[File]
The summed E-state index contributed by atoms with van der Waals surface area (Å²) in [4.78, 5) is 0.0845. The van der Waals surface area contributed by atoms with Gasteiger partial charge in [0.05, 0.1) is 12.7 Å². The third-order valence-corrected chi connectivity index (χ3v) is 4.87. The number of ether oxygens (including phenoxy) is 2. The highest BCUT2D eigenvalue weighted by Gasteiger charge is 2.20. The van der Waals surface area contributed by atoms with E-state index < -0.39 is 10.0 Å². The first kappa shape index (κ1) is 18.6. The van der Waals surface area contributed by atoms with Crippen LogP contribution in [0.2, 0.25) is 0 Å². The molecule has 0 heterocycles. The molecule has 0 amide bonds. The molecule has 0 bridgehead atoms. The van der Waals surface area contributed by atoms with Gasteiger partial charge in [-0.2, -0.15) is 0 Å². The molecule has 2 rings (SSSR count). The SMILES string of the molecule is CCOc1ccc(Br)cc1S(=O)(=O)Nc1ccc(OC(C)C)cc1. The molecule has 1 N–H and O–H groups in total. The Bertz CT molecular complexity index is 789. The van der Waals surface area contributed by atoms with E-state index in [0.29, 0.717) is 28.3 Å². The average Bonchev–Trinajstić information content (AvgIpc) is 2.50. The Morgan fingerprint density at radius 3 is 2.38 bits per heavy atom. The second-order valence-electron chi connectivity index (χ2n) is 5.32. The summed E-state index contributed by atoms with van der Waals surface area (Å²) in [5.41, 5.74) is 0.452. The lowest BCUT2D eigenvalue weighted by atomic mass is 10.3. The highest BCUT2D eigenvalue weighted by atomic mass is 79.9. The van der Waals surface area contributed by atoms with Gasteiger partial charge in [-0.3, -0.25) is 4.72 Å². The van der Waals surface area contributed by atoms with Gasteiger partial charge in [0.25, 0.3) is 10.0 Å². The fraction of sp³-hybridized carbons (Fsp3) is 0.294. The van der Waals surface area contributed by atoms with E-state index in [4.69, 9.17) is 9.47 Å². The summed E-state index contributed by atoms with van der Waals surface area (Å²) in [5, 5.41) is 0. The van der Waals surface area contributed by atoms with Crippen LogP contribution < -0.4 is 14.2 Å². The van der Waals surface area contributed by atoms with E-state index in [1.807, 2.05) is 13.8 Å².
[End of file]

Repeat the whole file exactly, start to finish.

The summed E-state index contributed by atoms with van der Waals surface area (Å²) in [4.78, 5) is 0.0845. The van der Waals surface area contributed by atoms with Gasteiger partial charge in [0.05, 0.1) is 12.7 Å². The third-order valence-corrected chi connectivity index (χ3v) is 4.87. The number of ether oxygens (including phenoxy) is 2. The highest BCUT2D eigenvalue weighted by Gasteiger charge is 2.20. The van der Waals surface area contributed by atoms with E-state index < -0.39 is 10.0 Å². The first kappa shape index (κ1) is 18.6. The van der Waals surface area contributed by atoms with Crippen LogP contribution in [0.2, 0.25) is 0 Å². The molecule has 0 heterocycles. The molecule has 0 amide bonds. The molecule has 0 bridgehead atoms. The van der Waals surface area contributed by atoms with Gasteiger partial charge in [-0.2, -0.15) is 0 Å². The molecule has 2 rings (SSSR count). The SMILES string of the molecule is CCOc1ccc(Br)cc1S(=O)(=O)Nc1ccc(OC(C)C)cc1. The molecule has 1 N–H and O–H groups in total. The Bertz CT molecular complexity index is 789. The van der Waals surface area contributed by atoms with E-state index in [0.29, 0.717) is 28.3 Å². The average Bonchev–Trinajstić information content (AvgIpc) is 2.50. The Morgan fingerprint density at radius 3 is 2.38 bits per heavy atom. The second-order valence-electron chi connectivity index (χ2n) is 5.32. The summed E-state index contributed by atoms with van der Waals surface area (Å²) in [5.41, 5.74) is 0.452. The lowest BCUT2D eigenvalue weighted by atomic mass is 10.3. The highest BCUT2D eigenvalue weighted by atomic mass is 79.9. The van der Waals surface area contributed by atoms with Gasteiger partial charge in [-0.3, -0.25) is 4.72 Å². The van der Waals surface area contributed by atoms with Gasteiger partial charge in [0.25, 0.3) is 10.0 Å². The fraction of sp³-hybridized carbons (Fsp3) is 0.294. The van der Waals surface area contributed by atoms with E-state index in [4.69, 9.17) is 9.47 Å². The summed E-state index contributed by atoms with van der Waals surface area (Å²) in [5, 5.41) is 0. The van der Waals surface area contributed by atoms with Crippen LogP contribution < -0.4 is 14.2 Å². The van der Waals surface area contributed by atoms with E-state index in [1.807, 2.05) is 13.8 Å².